While growing up, my maternal grandmother would come and visit this time of year and stay for a couple of days. We always went to a nearby town for her to “call on” her friend, Elsie. It was a love/ hate visit for my little sisters and me. I loved going there. Their house was spotless, very few knickknacks, perfectly hung cream-colored drapes and high quality, cream and brown furniture. There was a small, wooden kitchen table with four chairs surrounding it. There was not much on the kitchen counters. I think I remember a plain white toaster. I do remember a clock on the wall shaped like a teapot. They had no children of their own, so with no one to play with, my two sisters and I would sit politely and listen. So the “hate” part of the visit was there was nothing to do, but be nice young ladies and sit quietly.
I remember she was short and had a very hearty laugh. She drove a HUGE brand new (every year) Cadillac. She could hardly see over the steering wheel. She was the first woman I met who did not have children and told us to call her Elsie (for years and years, even when I hand wrote down her recipe, I wrote “L.C.”, as I thought that was her name!) . Just imagine my mother cringing when we said “L.C. may we please have a cookie?” not saying Mrs…….? She worked for a living. Yes, you read that right, she made money and travelled all over the place. She was a professional lady golfer. She didn’t decorate much, nor did she do crafts or garden much. A few plants here and there. Actually, I have growing today in my flower bed, some pinks that were from a start from her flower beds that my mother and grandmother kept going. I love thinking about her. She was articulate, funny, nice, kind and I didn’t know what it was then, but I do know, she had a zest for life-like no other. She had a passion for her love of golf that spilled over onto anyone that was in her presence.
One year, for some reason we visited her & her husband at Christmas time. In the center of their picture front window was a Christmas tree. It was somehow made by stacking/welding 15 empty Tuna cans (both bottom and top lids removed) to form the tree, the entire “tree” spray painted gold and each can had a colored light glowing in the center. That was it! That was all of their decorations! We asked my mother if they were poor and could not buy a tree and a wreath and jars full of candy and cookies? Nope, they were far from poor. They chose the tuna can tree as their decor. Imagine that? ~ sometimes, when I go a bit “overboard” with boughs of evergreen and three trees and holly and lemons and tree skirts and candles and angels ….I think, I could just do a Tuna Can tree and it would be done. ha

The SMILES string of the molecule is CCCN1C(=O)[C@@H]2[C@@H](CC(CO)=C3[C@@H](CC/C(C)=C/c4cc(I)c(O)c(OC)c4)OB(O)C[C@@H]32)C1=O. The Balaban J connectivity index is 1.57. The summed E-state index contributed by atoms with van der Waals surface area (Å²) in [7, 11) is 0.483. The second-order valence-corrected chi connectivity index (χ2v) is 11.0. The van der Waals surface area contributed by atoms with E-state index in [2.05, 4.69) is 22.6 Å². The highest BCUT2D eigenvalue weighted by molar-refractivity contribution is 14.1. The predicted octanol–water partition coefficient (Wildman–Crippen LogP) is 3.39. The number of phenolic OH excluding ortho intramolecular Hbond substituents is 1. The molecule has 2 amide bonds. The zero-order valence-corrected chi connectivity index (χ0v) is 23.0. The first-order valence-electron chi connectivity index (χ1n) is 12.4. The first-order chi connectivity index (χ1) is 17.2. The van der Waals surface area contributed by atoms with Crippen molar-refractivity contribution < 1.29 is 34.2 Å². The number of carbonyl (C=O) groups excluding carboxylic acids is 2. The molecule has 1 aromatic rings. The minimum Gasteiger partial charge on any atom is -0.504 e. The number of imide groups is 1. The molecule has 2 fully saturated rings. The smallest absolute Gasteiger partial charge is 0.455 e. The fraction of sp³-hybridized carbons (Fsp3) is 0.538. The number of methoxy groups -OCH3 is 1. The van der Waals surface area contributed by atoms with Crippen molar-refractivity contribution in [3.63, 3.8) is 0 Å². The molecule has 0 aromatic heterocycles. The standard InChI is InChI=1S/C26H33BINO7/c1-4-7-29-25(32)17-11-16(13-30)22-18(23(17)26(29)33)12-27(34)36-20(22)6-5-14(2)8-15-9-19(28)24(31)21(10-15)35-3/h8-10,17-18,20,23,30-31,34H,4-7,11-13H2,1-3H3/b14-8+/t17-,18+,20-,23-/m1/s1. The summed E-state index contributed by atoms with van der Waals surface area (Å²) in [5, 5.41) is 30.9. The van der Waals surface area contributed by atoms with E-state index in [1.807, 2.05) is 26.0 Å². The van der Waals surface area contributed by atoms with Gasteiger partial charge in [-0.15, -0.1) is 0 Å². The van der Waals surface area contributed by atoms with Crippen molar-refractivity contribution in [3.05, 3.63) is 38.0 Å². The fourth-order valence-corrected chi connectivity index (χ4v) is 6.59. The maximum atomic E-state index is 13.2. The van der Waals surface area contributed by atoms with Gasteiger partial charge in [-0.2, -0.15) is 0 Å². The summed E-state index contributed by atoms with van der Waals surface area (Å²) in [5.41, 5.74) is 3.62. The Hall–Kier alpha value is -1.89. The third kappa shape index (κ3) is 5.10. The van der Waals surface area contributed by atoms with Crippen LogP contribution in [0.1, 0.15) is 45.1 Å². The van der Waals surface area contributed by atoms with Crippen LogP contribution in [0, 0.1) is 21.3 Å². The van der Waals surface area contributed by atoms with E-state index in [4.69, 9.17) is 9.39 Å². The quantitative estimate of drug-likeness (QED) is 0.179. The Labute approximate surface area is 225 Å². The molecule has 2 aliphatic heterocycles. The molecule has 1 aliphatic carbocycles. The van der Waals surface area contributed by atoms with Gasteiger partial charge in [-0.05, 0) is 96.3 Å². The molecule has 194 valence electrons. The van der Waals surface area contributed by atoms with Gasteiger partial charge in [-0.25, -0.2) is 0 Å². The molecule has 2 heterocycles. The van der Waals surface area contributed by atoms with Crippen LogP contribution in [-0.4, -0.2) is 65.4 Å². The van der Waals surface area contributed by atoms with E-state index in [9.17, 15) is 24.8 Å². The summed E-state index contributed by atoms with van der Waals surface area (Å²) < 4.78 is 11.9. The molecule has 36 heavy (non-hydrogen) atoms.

Our visits to L.C.’s were always planned. Never in a million years would my mother nor grandmother do the “pop in”. There was always, always a plate of L.C.’s cookies waiting for three little girls. Always on a white plate, the cookies had a pale golden color to them. We always got to take two on our little plates and we each were given a cloth napkin. I can still “see” little crystals of sugar all over our napkins. When we got home, we all had to sit at the table and write our proper thank you notes. For some reason, I always, always wrote about the cookies.
1 cup of butter, 1.5 cups of sugar, 2 cups flour, 3 egg yolks, 1 teaspoon baking soda, 1 teaspoon cream of tartar, 1 teaspoon Vanilla.
Mix well the butter, sugar and eggs. Add the remaining ingredients. Roll balls of dough into the size of a golf ball. Bake at 325* for 12-15 minutes.